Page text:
With little else to divert it, the market will spend the next four sessions waiting for the fifth, when the government unveils its employment report for July. Stock and bond traders alike hope to divine the near-term direction of the economy from the data, which follow an anemic report on gross domestic product growth in the second quarter.

July's number is particularly important because of the paltry number of jobs added in the prior month. The consensus is that payrolls grew by about 250,000, while the whisper number is lower, at 230,000. In June, the economy added 112,000 jobs, well below the consensus forecast for 250,000, while April and May were revised lower as well.

Another miss -- combined with scattered signs of a slowing economy throughout July and the somewhat weak corporate guidance issued in second-quarter earnings reports -- would be bad news for stocks, said Robert Pavlik, portfolio manager at OakTree Asset Management.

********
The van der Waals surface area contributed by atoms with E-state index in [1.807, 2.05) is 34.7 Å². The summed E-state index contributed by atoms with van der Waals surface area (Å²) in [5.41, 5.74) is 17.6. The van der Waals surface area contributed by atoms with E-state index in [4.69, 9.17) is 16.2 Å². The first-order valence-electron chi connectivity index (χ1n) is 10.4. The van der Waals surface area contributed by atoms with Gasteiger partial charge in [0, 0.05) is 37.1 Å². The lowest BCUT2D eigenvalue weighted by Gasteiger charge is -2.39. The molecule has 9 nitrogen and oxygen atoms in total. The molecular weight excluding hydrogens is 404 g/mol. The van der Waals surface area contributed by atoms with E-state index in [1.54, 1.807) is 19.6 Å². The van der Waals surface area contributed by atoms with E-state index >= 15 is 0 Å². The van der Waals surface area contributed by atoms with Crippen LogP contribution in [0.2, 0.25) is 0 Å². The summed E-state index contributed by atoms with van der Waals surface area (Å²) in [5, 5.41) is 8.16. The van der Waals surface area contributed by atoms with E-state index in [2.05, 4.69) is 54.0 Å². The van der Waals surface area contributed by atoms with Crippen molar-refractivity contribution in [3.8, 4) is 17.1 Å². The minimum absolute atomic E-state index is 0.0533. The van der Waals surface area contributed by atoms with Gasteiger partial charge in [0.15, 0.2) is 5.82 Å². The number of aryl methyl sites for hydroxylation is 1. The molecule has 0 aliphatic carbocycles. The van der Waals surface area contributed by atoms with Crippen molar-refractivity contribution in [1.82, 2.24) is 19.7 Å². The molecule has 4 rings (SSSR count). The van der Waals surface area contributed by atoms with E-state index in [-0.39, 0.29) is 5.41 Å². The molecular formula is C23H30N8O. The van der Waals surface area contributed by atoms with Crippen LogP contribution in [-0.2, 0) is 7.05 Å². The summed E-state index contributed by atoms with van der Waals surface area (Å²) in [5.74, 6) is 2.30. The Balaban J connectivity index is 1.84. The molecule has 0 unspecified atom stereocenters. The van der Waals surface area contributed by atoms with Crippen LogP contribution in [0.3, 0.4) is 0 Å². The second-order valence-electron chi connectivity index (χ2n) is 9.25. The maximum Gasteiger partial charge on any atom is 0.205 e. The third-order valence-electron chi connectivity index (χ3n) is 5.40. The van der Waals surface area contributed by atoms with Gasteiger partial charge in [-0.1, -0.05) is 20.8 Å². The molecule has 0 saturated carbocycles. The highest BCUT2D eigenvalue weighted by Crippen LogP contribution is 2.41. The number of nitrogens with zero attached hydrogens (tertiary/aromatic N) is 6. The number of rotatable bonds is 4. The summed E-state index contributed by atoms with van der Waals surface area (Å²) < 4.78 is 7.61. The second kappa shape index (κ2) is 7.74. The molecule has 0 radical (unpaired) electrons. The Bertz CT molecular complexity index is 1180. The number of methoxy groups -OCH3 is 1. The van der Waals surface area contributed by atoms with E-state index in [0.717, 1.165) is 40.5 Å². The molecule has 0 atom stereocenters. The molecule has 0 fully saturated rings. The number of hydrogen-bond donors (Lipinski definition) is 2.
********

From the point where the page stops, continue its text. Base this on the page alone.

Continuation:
The market is already worried that the economy is moderating because of last Friday's soft GDP report. The government said U.S. GDP grew at a 3% annual pace in the second quarter, well below the 3.7% growth rate economists had projected. Results were hurt in part by weak consumer spending.

The employment report is also significant in its political implications, noted Daniel Morgan, senior portfolio manager at Synovus Investment Advisors. A strong addition of new jobs should bolster the Bush administration's re-election prospects, while weakening Democratic presidential nominee John Kerry's ability to argue that the economy is stagnating.

And the employment report could also affect how quickly Fed Chairman Alan Greenspan decides to lift interest rates, said Pavlik. The Federal Open Market Committee meets on Aug. 10.

"Friday's employment report will give us something to think about as we head into the Fed meeting," he said. "If the report is below expectations, people will be wondering what will the Fed do."

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